Category Archives: Linguistics

Photoshop for Voice

Source: Arstechnica, Nov 2016

Adobe has demonstrated tech that lets you edit recorded speech so that you can alter what that person said or create an entirely new sentence from their voice. It seems inevitable that it will eventually be referred to as “photoshop but for audio.”

VoCo lets you copy and paste existing words...
Enlarge / VoCo lets you copy and paste existing words…

The tech, dubbed VoCo (voice conversion), presents the user with a text box. Initially the text box shows the spoken content of the audio clip. You can then move the words around, delete fragments, or type in entirely new words. When you type in a new word, there’s a small pause while the word is constructed—then you can press play and listen to the new clip.

VoCo works by ingesting a large amount of voice data (about 20 minutes right now, but that’ll be improved), breaking it down into phonemes (each of the distinct sounds that make up a spoken language), and then attempting to create a voice model of the speaker—presumably stuff like cadence, stresses, quirks, etc., but Adobe hasn’t provided much detail yet.

... or just write whole new words.
Enlarge / … or just write whole new words.

Then, when you edit someone’s speech, VoCo either finds that word somewhere within the 20-minute clip—or if the word hasn’t been uttered, it is constructed out of raw phonemes. At around the 4:30 mark in the video you can hear the phase “three times” being constructed from scratch; if you listen carefully, it does sound a bit synthetic, but it’s not awful. Copying and pasting existing words sounds better.

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King – Man + Woman = Queen

Source: MIT Technology Review blog, Sep 2015

Computational linguistics has dramatically changed the way researchers study and understand language. The ability to number-crunch huge amounts of words for the first time has led to entirely new ways of thinking about words and their relationship to one another.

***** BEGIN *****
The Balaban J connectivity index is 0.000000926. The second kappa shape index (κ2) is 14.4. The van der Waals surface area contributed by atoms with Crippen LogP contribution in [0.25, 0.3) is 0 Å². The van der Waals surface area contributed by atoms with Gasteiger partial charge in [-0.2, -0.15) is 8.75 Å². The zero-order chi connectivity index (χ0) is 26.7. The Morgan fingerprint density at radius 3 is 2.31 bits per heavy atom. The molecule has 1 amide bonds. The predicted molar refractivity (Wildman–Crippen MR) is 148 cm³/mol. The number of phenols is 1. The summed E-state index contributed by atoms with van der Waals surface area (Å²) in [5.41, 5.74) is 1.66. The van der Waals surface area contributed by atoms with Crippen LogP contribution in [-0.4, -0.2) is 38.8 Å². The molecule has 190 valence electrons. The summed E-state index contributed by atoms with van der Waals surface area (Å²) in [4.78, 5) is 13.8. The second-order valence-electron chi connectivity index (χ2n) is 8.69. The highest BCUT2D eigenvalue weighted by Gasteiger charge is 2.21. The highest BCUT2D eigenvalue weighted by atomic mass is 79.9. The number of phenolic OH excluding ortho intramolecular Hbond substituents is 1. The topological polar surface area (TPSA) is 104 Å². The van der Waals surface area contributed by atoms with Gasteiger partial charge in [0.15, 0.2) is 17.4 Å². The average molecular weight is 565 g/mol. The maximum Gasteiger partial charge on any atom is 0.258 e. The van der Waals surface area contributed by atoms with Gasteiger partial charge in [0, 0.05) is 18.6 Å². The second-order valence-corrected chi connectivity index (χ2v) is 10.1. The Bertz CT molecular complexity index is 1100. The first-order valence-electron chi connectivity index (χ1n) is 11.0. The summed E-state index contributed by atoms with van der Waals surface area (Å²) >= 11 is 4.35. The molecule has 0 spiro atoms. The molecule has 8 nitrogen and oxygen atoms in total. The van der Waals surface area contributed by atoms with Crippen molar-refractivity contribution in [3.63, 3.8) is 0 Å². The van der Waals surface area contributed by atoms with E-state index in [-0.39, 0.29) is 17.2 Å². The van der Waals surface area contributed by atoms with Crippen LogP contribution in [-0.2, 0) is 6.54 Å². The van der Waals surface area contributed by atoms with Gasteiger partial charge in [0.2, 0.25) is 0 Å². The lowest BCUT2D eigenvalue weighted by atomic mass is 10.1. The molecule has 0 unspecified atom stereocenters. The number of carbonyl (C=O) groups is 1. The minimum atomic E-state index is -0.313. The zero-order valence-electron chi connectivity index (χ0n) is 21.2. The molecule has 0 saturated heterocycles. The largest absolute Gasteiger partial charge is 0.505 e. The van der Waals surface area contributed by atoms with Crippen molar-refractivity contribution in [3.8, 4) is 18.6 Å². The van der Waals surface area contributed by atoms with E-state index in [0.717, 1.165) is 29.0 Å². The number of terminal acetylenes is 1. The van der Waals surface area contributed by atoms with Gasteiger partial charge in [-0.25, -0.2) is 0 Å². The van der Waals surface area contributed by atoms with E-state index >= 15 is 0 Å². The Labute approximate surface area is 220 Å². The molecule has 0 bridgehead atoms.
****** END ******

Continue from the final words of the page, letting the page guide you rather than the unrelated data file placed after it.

This number-crunching shows exactly how often a word appears close to other words, an important factor in how they are used. So the word Olympics might appear close to words like running, jumping, and throwing but less often next to words like electron or stegosaurus.  This set of relationships can be thought of as a multidimensional vector that describes how the word Olympics is used within a language, which itself can be thought of as a vector space.  

And therein lies this massive change. This new approach allows languages to be treated like vector spaces with precise mathematical properties. Now the study of language is becoming a problem of vector space mathematics.

Today, Timothy Baldwin at the University of Melbourne in Australia and a few pals explore one of the curious mathematical properties of this vector space: that adding and subtracting vectors produces another vector in the same space.

… a vector relationship that appear in English generally also works in Spanish, German, Vietnamese, and indeed all languages.

 

Tom Swifty

Source: Wikipedia, date indeterminate

A Tom Swifty (or Tom Swiftie) is a phrase in which a quoted sentence is linked by a pun to the manner in which it is attributed.

Examples

  • “I’ll have a martini,” said Tom, drily (dryly).
  • “Who left the toilet seat down?” Tom asked peevishly.
  • “Pass me the shellfish,” said Tom crabbily.
  • “That’s the last time I’ll stick my arm in a lion’s mouth,” the lion-tamer said off-handedly.
  • “Can I go looking for the Grail again?” Tom requested.
  • “I unclogged the drain with a vacuum cleaner,” said Tom succinctly.
  • “I might as well be dead,” Tom croaked.
  • “We just struck oil!” Tom gushed.
  • “It’s freezing,” Tom muttered icily.
  • “They had to amputate them both at the ankles,” said Tom defeatedly.
  • “I wonder if this radium is radioactive?” asked Marie curiously.
  • “The Battle of the Nile? A lot of fun!” said Lord Nelson disarmingly.
  • “Hurry up and get to the back of the ship!” Tom said sternly.
  • “We could have made a fortune canning pineapples,” Tom groaned dolefully.
  • “I wish I drove a Scandinavian car,” Tom sobbed (Saabed).
  • “Careful with that chainsaw,” Tom said offhandedly.
  • “I’m here,” Tom said presently.
  • “Happy Birthday,” Tom said presently.
  • “Walk this way,” Tom said stridently.
  • “I stole the gold,” Tom confessed guiltily (giltily).
  • “Bingo,” Tom exclaimed winningly.
  • “Where did all the carpet on the steps go?” asked Tom with a blank stare (stair).
  • “I used to be a criminal pilot,” he ex-plained con-descendingly.
  • “I have no flowers,” Tom said lackadaisically.
  • “I know not which groceries to purchase,” Tom said listlessly.
  • “I decided to come back to the group,” Tom rejoined.
  • “Did you say to zip up my sleeping bag or the door?” Tom asked inattentively.
  • “This pizza place is great!” Tom exclaimed saucily.
  • “I dropped my toothpaste,” Tom said crestfallenly.

Related resource: Fun with Words, date indeterminate